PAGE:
Conclusions: Users of the Prevent program experienced significant reductions in body weight and A1c that are maintained after 2 years. Contrary to the expected progression from prediabetes to diabetes over time, average A1c levels continued to show an average regression from within the prediabetic range (5.7%-6.4%) initially to the normal range (<5.7%) after 2 years. Further investigation is warranted to test digital therapeutics as a scalable solution to address national diabetes and cardiovascular disease prevention efforts.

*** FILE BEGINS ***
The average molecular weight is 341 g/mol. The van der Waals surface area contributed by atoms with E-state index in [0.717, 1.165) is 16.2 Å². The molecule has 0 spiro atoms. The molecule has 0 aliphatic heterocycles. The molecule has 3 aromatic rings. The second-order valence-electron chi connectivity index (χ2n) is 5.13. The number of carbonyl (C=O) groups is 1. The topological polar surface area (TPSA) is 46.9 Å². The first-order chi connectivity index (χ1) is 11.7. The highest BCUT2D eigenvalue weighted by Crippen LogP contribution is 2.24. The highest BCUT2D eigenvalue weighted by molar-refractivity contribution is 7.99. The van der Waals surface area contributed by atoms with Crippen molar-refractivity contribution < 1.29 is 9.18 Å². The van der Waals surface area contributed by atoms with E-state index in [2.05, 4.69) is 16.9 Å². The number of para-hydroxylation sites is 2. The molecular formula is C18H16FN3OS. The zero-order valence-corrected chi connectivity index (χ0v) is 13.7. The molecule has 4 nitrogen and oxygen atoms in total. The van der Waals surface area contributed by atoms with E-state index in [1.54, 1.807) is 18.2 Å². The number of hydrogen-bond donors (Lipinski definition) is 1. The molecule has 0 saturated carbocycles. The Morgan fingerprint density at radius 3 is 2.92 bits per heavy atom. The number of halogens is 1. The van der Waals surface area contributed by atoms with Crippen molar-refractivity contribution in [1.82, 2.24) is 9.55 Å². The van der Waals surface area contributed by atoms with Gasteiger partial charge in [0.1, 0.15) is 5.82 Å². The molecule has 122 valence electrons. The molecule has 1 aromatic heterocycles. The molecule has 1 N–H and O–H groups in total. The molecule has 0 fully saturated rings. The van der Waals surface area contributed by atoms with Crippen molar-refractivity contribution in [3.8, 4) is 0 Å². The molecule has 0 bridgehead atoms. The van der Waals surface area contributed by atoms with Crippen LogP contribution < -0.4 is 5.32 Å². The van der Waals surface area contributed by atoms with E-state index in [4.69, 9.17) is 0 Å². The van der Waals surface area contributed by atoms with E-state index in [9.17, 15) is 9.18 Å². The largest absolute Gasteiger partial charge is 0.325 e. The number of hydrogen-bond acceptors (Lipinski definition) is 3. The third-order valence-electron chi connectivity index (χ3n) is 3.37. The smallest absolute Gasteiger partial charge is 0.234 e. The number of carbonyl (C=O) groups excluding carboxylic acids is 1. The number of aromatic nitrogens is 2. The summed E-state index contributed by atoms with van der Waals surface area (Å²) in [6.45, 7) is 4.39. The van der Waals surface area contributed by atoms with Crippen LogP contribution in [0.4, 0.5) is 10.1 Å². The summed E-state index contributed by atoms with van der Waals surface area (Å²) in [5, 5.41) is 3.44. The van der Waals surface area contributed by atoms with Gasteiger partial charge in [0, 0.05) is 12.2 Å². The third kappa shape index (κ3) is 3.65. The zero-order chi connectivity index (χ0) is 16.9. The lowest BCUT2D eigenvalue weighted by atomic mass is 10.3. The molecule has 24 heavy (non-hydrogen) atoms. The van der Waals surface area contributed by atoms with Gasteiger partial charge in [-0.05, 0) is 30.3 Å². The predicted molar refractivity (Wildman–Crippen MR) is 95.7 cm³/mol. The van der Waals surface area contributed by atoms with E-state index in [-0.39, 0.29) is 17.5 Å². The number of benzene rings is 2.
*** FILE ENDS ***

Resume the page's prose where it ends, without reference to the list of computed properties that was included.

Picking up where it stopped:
Prediabetes, the clinical precursor to type 2 diabetes, continues to grow to epidemic levels. Recent estimates by the Centers for Disease Control and Prevention (CDC) indicate that prevalence increased 8% in the last decade—from 29% in 1999-2002 to 37% in 2009-2012—amounting to 86 million Americans over age 20 with prediabetes [, ]. Furthermore, the US Preventive Services Task Force (USPSTF) now recommends that overweight/obese adults with additional cardiovascular risk factors such as prediabetes receive intensive behavioral counseling interventions such as the Diabetes Prevention Program (DPP) [ ]. As a result, there is an urgent need for effective chronic disease prevention interventions that can be disseminated to millions of people. To address such needs, a new field of “digital therapeutics” has emerged—evidence-based treatments from the field of behavioral medicine that are delivered online [ ].